Morgan: Keep moving Cincinnatians

You may know Victoria Morgan as the recently retired artistic director of the Cincinnati Ballet.

But now she has a new goal: helping Cincinnatians stay healthy and active as they age.

“While I am used to professional dancers, this is a new realm for me,” said Morgan. “I think because I am personally in what I call the “re-fired” stage of life, I am loving being able to embrace it and share what I know about a physical body moving.”

The event included a presentation and discussion on healthy aging and longevity with Mladen Golubic, Victoria Morgan, John Tew and Sian Cotton.

Morgan created the VM Workout only three weeks after retiring from her 25-year run with the Cincinnati Ballet.

The VM Workout is a 50-minute dance-based fitness class incorporating a blend of yoga, ballet, contemporary movement, and strengthening exercises designed to support one’s core, build flexibility, find balance, and attain proper alignment.

Propelled by Morgan’s favorite tunes from the 1960s, ’70s, and ’80s, she welcomes people of all ages and abilities to get down as she guides them through structured movement and improvisation.

“The first rule when it comes to moving with a purpose is to have fun,” said Mladen Golbuc, medical director for the Osher Center for Integrative Health. “That is where Victoria comes in. Joy radiates from her.”

The Osher Center for Integrative Health at the University of Cincinnati hosted a Movement as Medicine event on Nov. 3 at the UC Gardner Neuroscience Institute featuring Victoria’s VM workout. The event also included a presentation and discussion on healthy aging and longevity with John Tew, vice president and executive director of community affairs of UC Health and College of Medicine, Golubic and Sian Cotton, founding director of the Osher Center for Integrative Health and Turner Farm Foundation Chair.

“Dame Victoria in her majestic style of energy and artistry created the perfect balance of movement, meditation, and music with enthusiastic friends of the Osher Center for Integrative Health,” said Tew. “We were all moved to a new level of appreciation for her inspired dedication to improve our health and longevity.”

Integrative health practices, such as movement, meditation and healthy nutrition, have been shown to positively impact both chronic and acute conditions to improve health outcomes.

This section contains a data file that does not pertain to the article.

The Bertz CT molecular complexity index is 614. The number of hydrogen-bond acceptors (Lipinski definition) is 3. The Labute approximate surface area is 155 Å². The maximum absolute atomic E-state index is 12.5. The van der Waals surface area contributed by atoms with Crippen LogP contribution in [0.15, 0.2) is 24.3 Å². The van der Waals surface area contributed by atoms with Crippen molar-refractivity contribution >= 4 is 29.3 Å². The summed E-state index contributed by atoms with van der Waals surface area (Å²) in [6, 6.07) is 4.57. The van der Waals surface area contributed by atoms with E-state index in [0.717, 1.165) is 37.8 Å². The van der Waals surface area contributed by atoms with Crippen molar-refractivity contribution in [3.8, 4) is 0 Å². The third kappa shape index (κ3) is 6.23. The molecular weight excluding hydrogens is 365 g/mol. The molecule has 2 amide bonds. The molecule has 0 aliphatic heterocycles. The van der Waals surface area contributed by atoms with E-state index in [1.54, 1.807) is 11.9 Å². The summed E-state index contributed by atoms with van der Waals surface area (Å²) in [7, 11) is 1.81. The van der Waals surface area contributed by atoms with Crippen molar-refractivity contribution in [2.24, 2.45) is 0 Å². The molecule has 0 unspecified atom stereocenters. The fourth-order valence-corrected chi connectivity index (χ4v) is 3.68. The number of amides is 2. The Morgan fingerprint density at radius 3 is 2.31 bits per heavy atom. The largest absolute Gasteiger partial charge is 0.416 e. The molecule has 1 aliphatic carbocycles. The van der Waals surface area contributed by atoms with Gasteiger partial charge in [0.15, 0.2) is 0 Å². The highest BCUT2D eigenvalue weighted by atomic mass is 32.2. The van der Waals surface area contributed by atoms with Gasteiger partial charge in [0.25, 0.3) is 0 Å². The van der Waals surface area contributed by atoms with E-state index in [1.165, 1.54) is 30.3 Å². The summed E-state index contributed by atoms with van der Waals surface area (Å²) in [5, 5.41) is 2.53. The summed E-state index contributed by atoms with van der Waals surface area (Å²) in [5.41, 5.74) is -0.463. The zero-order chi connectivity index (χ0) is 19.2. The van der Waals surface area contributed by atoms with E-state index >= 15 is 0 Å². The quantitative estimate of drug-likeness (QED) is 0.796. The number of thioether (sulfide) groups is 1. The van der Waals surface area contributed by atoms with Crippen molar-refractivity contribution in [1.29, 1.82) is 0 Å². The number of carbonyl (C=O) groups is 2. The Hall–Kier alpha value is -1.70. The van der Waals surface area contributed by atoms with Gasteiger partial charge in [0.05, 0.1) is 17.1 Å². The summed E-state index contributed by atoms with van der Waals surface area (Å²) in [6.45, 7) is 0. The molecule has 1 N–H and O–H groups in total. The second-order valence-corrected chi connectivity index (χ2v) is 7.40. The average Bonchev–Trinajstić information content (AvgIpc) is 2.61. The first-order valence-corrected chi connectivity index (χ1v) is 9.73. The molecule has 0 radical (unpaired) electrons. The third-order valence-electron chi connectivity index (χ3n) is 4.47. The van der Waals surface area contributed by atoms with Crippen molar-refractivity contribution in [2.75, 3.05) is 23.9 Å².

Integrative healthcare emphasizes multimodal interventions and a focus on whole-person health. The VM Workout promotes integrative health principles by encouraging older adults to be physically active and build social connections, all while having fun.

“Our mission is to flip the healthcare model from one of sick and disease care only to one that includes prevention, self-care and wellness with concepts like movement and food-as-medicine,” said Cotton. “By providing Cincinnatians with options like the VM Workout and our other movement-based and integrative therapies, we are continuing to improve health outcomes in Cincinnati.”

The Osher Center for Integrative Health also offers weekly movement-based therapies to patients at no cost thanks to generous philanthropy. Classes include general Tai Chi, Tai Chi for Parkinson’s and other neurological disorders, Yoga therapy for cancer, and yoga for MS and other neurological disorders.

These evidence-based movement therapies offer a host of benefits. Yoga therapy for cancer can address side effects such as fatigue, neuropathy, lymphedema, anxiety, and depressive symptoms. Tai Chi can improve balance, reduce pain, lower stress, increase range of motion and muscle strength, as well as improve cardiovascular health. Tai Chi helps promote circulation, improve breathing, focus your mind, and increase your range of motion.


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